New Asia Pacific nonprofit takes up role of PJR publishing
The inaugural annual general meeting of the Asia Pacific Media Network | Te Koakoa Incorporated, publishers of Pacific Journalism Review. Image: Nik Naidu
A new Asia Pacific nonprofit group has taken up the role of publishing the independent Pacific Journalism Review and other research and publication ventures.
The launch of the Asia Pacific Media Network | Te Koakoa Inc. has ensured the viability of the New Zealand-based 28-year-old journal that was founded at the University of Papua New Guinea in 1994.
The journal has a focus on Asia Pacific, Australia and New Zealand media research but also publishes widely on global issues.
Chair Dr. Heather Devere said the members of the network – mostly in Australia, Fiji and New Zealand – aimed to “show support and work for the benefit of First Nations and other communities in Aotearoa and the Asia-Pacific region.”
But, added Dr Devere, retired director of research practice of the National Centre for Peace and Conflict Studies (NCPACS): “The first and most urgent aim is to enable the continued publication of the non-profit media research journal Pacific Journalism Review”.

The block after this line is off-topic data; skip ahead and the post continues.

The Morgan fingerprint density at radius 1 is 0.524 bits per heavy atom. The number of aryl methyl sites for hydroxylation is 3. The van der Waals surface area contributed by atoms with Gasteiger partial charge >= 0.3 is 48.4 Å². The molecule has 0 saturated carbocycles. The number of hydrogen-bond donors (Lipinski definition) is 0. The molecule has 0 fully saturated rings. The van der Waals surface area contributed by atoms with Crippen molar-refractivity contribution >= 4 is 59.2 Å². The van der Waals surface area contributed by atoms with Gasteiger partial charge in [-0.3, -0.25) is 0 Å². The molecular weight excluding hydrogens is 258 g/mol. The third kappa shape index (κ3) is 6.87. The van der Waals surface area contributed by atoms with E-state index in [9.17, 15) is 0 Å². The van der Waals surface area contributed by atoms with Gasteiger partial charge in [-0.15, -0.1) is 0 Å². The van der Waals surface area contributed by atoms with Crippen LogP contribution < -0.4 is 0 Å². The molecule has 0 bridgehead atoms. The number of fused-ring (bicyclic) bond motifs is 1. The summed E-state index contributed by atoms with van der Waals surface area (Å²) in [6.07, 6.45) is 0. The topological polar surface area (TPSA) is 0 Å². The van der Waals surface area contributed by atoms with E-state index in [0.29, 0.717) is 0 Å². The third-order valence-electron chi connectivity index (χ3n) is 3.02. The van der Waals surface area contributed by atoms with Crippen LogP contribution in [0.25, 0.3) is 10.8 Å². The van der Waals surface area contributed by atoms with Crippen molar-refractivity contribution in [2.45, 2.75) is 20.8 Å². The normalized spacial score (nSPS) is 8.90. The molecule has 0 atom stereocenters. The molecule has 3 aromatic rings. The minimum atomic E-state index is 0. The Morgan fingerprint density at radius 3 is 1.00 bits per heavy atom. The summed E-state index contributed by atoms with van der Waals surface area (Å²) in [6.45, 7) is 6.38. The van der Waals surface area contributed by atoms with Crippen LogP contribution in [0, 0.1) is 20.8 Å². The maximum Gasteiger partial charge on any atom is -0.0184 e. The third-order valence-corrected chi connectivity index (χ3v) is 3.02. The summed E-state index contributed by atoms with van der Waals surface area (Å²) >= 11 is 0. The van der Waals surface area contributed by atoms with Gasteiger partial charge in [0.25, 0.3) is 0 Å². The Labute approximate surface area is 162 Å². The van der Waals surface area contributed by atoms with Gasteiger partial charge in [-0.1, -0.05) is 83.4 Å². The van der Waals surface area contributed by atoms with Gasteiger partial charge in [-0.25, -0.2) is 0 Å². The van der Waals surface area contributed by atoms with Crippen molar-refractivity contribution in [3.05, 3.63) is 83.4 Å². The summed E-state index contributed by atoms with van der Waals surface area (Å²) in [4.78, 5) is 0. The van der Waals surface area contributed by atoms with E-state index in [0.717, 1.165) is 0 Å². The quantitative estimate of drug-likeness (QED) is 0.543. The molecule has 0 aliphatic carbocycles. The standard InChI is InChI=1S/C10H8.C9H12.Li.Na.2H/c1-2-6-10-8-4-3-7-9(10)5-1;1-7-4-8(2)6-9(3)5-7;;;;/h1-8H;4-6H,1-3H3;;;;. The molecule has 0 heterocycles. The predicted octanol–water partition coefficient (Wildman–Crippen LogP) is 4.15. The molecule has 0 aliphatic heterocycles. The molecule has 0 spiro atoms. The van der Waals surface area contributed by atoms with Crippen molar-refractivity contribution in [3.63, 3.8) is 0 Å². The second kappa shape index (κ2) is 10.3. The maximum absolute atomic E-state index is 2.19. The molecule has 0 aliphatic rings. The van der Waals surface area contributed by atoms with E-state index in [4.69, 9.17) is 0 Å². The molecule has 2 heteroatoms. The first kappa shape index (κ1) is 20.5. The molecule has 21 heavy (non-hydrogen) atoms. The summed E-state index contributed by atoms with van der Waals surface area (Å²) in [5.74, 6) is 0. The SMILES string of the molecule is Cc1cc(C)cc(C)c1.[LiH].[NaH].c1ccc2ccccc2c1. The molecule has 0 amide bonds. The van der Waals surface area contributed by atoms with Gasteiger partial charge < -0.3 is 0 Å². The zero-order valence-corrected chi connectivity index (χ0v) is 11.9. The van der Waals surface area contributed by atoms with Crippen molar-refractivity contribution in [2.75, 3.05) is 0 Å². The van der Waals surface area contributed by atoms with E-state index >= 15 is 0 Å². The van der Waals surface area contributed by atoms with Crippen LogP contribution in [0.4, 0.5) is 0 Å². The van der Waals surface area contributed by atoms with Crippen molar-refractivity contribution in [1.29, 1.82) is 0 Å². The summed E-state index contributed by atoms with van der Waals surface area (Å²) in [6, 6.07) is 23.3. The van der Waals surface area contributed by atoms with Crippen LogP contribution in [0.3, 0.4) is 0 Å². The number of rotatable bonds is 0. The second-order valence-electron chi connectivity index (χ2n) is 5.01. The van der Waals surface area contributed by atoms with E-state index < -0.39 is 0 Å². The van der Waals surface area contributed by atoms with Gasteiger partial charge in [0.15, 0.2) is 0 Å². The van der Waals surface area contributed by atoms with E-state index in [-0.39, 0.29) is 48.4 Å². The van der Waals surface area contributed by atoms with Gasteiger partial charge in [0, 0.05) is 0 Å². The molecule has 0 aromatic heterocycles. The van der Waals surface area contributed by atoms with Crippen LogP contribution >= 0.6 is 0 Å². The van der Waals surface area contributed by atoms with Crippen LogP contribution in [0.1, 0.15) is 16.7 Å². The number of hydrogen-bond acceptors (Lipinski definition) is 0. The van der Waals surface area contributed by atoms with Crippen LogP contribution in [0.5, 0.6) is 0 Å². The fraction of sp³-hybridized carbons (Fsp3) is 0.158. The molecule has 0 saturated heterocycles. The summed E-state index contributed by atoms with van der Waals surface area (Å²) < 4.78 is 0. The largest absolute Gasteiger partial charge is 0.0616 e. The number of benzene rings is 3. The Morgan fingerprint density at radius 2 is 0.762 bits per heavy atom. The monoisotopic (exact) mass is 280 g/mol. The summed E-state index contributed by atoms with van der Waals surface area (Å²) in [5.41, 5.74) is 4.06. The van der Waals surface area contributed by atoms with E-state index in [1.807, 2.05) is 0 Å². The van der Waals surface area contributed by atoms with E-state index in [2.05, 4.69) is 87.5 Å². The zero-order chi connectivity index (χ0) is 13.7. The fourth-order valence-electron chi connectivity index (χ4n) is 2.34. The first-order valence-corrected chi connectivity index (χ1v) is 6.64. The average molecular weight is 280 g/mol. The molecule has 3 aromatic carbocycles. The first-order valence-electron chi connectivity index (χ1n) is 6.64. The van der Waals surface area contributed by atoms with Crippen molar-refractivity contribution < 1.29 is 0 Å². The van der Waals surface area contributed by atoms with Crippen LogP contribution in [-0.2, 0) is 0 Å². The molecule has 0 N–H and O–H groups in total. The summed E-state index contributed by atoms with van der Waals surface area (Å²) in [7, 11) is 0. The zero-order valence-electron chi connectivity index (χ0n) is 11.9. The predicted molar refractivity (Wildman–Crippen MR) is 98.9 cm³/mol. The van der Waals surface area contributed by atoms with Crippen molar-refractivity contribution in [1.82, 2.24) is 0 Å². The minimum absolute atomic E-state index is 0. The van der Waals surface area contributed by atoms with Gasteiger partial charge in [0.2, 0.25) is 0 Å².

The journal has already produced two double editions since becoming independent of its last host, Auckland University of Technology, which had followed the University of the South Pacific as publisher. https://ojs.aut.ac.nz/pacific-journalism-review/issue/archive
Professor David Robie, founding editor of the journal and who retired as AUT’s Pacific Media Centre (PMC) director in 2020, said he was “delighted” with this development and thanked colleagues for their support.
After organizing the establishment of the APMN, he is now deputy chair and is looking for new projects. He is also country representative of the Asian Media Information and Communication Centre (AMIC).
Dr. Devere said it was urgent to establish such a network “ to continue the work on Aotearoa New Zealand’s role in the Asia Pacific region following the demise of the Pacific Media Centre at AUT.”
There was no longer a space for those working on the PJR that was publishing research related to important and on-going issues in New Zealand’s immediate region.
Dr. Devere said there was no longer a focus of any New Zealand universities doing the work being done by APMN.
“While there is a current focus on Pacific Issues, there is no stable space for those working on media issues in the Asia Pacific region,” she said.
“There is also a conflict of interest between universities that are now functioning as commercial institutions and investigative journalism that is engaged in providing accurate and reliable information for citizens.”
More information about APMN
Contact: David Robie – email@example.com